“We’ve done a lot of trials and need governments to buy in to it. We have around four or five governments that have bought in so far and there are more to come. But it doesn’t guarantee the opening of a route and we need governments to make that happen.
“It’s very difficult to find governments that are willing to open their borders to one other from a health perspective. They need to feel very secure that if they open their borders to another country they won’t increase the risk of transmission. The number one challenge is getting governments to feel comfortable in terms of opening their borders to one another.”
Asked by John Rimmer whether there is now a ‘dawning acceptance’ that steps need to be taken to kickstart travel and that the Travel Pass can help to achieve this, Clifford agreed and cited the delayed Singapore-Hong Kong air travel bubble due to spikes in infection rates as one example.
Discussion then turned to the importance of DF&TR to the travel experience and ensuring authorities are aware of the role that companies in the sector can play in the recovery.
While a lot of work is being done, the approach is ‘disjointed’. In Europe, while there is openness towards embracing a uniform digital pass the decision of adoption rests with each member state, which relies on the guidance of health authorities.
More broadly, individual countries retain a desire to protect their own borders and making their own decisions and the approach to travel retail has been varied.
“Looking at the aviation ecosystem there has been a definite tendency to supporting airlines rather than airports and retailers don’t come into that equation in lots of cases.
“We were very pleased to have support from ICAO to make sure that duty free retail is considered an essential retail part in re-opening airports. Airports are looking to recoup their revenues and DF&TR will be a strong part of that.”
Branquinho disagreed with suggestions that customers are worried about shopping, responding that what is being observed is passengers are happy to browse and shop and that there remains a pent-up demand to travel and buy.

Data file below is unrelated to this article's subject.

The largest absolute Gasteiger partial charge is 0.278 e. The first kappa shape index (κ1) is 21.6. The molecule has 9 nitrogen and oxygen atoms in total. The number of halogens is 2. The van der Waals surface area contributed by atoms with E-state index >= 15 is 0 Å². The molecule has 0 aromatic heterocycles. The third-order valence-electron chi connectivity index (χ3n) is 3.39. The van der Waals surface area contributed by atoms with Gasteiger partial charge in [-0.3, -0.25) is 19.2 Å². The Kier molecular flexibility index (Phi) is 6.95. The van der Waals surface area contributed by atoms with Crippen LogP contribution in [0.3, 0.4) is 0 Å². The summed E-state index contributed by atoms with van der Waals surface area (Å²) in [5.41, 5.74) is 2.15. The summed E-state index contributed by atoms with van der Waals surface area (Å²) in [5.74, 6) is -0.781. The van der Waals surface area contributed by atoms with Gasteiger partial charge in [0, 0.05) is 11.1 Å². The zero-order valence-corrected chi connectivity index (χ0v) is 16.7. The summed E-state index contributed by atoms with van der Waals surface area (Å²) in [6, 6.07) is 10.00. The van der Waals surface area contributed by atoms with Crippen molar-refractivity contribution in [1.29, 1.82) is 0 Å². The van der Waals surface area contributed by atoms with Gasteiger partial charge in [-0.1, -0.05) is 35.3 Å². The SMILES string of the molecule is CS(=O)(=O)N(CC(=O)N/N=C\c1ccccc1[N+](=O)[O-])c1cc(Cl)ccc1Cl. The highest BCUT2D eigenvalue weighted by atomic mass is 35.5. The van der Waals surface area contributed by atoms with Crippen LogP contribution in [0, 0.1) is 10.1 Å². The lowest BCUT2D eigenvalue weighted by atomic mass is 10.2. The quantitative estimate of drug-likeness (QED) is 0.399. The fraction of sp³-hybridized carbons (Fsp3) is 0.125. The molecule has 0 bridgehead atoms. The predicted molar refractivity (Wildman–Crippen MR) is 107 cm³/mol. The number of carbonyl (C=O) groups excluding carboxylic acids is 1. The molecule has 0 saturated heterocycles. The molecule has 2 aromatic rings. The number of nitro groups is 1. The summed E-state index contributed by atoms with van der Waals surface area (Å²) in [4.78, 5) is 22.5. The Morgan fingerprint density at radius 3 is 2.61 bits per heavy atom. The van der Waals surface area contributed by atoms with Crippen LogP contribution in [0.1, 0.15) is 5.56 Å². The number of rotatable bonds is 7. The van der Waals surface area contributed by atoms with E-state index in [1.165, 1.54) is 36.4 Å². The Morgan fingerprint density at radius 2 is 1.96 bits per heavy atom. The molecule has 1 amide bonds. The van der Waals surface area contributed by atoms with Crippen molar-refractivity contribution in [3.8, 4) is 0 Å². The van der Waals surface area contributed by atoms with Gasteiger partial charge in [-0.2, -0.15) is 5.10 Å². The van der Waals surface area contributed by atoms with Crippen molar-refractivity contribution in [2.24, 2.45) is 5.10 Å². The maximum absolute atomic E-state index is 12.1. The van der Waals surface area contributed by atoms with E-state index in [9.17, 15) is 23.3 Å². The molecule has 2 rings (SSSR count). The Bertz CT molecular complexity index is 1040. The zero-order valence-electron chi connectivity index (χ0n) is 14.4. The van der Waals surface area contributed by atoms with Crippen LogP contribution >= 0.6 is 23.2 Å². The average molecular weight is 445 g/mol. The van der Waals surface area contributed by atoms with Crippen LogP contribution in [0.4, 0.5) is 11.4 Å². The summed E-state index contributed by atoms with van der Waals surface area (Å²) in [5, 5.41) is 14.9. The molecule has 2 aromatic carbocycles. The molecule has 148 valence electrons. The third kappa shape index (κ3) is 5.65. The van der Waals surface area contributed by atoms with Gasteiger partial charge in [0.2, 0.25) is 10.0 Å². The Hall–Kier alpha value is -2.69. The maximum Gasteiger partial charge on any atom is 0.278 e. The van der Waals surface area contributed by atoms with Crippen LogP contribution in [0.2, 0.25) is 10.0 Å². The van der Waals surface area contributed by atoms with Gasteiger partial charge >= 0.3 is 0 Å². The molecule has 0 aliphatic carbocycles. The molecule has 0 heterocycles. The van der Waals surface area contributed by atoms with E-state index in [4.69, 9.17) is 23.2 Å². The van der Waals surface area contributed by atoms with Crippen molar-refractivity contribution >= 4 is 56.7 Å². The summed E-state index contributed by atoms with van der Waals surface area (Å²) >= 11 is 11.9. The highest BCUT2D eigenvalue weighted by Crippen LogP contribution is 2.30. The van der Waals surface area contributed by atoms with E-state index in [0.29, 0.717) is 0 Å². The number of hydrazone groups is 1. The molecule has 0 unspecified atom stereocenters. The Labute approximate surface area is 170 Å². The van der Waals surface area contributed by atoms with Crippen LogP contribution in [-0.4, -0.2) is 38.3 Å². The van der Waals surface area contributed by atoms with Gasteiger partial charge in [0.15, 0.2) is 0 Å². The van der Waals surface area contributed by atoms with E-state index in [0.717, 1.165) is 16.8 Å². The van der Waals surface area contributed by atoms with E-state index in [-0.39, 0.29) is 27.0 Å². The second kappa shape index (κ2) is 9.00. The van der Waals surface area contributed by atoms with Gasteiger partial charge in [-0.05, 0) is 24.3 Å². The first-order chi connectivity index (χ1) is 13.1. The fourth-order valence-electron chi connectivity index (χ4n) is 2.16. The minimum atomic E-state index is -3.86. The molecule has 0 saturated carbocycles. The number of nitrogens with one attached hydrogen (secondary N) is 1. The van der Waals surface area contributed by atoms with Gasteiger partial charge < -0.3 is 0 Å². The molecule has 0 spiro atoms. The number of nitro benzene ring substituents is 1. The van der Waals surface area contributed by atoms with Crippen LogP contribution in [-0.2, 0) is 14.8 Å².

Responding to a question on ensuring non-aviation revenue and particularly income from duty free is put front of mind in the recovery, Baronci acknowledged there remains work to do to ensure there are synergies between associations to ensure an attractive solution is proposed to partners such as airlines after the pandemic.
APTRA’s Tuli flagged that there still exists confusion over the applicability of travel passes, particularly when it comes to establishing occupancy rates for hotels where travellers must serve their quarantine.
“There is a lot of confusion at the moment. We need to get the message out on what these things mean. What is the travel pass and where they are accepted in which countries. It’s a lot of work to be done to educate people so they can understand what is going on and travel when the time is right.”
IATA’s Clifford responded by acknowledging the huge challenge that exists in responding to the constantly changing situation, with governments shifting their positions in terms of the sort of testing permitted, when they can be undertaken, and what sort of vaccine(s) is acceptable.
“We badly need to come up with global standards. We’ve been pushing ICAO and WHO as much as we can to try to make some sense on this but we are not there yet and this will take some time. This has been further confused by the rise of new variants as all the rules change again.”